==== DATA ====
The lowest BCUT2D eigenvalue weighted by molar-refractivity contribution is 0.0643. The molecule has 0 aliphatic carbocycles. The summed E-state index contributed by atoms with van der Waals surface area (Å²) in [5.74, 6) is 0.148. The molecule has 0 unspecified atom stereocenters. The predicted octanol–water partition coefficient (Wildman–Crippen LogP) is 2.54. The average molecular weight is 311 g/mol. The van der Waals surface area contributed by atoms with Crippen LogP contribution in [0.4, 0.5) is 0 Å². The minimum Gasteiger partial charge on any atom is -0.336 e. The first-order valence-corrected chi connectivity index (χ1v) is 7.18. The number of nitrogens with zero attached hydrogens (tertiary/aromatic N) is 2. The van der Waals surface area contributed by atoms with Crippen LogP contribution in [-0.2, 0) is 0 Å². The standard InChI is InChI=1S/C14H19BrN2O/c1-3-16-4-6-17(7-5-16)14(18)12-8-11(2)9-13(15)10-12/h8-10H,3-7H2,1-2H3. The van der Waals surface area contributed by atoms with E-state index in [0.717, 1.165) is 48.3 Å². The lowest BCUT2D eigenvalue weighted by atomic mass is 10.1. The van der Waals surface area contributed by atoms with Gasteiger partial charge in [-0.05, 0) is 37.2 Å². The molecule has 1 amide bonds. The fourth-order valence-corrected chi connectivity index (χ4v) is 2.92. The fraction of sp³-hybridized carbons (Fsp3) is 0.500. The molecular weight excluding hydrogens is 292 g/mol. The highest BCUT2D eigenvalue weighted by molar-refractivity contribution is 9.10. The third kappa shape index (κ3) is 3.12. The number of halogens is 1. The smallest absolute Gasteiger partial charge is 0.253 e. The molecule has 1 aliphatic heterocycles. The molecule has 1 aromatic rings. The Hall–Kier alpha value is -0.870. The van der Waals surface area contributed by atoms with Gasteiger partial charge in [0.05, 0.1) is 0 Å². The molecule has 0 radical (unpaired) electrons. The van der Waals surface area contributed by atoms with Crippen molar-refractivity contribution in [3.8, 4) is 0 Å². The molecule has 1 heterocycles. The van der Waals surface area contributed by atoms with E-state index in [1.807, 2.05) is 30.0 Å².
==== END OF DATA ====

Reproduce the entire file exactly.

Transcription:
The lowest BCUT2D eigenvalue weighted by molar-refractivity contribution is 0.0643. The molecule has 0 aliphatic carbocycles. The summed E-state index contributed by atoms with van der Waals surface area (Å²) in [5.74, 6) is 0.148. The molecule has 0 unspecified atom stereocenters. The predicted octanol–water partition coefficient (Wildman–Crippen LogP) is 2.54. The average molecular weight is 311 g/mol. The van der Waals surface area contributed by atoms with Crippen LogP contribution in [0.4, 0.5) is 0 Å². The minimum Gasteiger partial charge on any atom is -0.336 e. The first-order valence-corrected chi connectivity index (χ1v) is 7.18. The number of nitrogens with zero attached hydrogens (tertiary/aromatic N) is 2. The van der Waals surface area contributed by atoms with Crippen LogP contribution in [-0.2, 0) is 0 Å². The standard InChI is InChI=1S/C14H19BrN2O/c1-3-16-4-6-17(7-5-16)14(18)12-8-11(2)9-13(15)10-12/h8-10H,3-7H2,1-2H3. The van der Waals surface area contributed by atoms with E-state index in [0.717, 1.165) is 48.3 Å². The lowest BCUT2D eigenvalue weighted by atomic mass is 10.1. The van der Waals surface area contributed by atoms with Gasteiger partial charge in [-0.05, 0) is 37.2 Å². The molecule has 1 amide bonds. The fourth-order valence-corrected chi connectivity index (χ4v) is 2.92. The fraction of sp³-hybridized carbons (Fsp3) is 0.500. The molecular weight excluding hydrogens is 292 g/mol. The highest BCUT2D eigenvalue weighted by molar-refractivity contribution is 9.10. The third kappa shape index (κ3) is 3.12. The number of halogens is 1. The smallest absolute Gasteiger partial charge is 0.253 e. The molecule has 1 aliphatic heterocycles. The molecule has 1 aromatic rings. The Hall–Kier alpha value is -0.870. The van der Waals surface area contributed by atoms with Gasteiger partial charge in [0.05, 0.1) is 0 Å². The molecule has 0 radical (unpaired) electrons. The van der Waals surface area contributed by atoms with Crippen molar-refractivity contribution in [3.8, 4) is 0 Å². The molecule has 1 heterocycles. The van der Waals surface area contributed by atoms with E-state index in [1.807, 2.05) is 30.0 Å².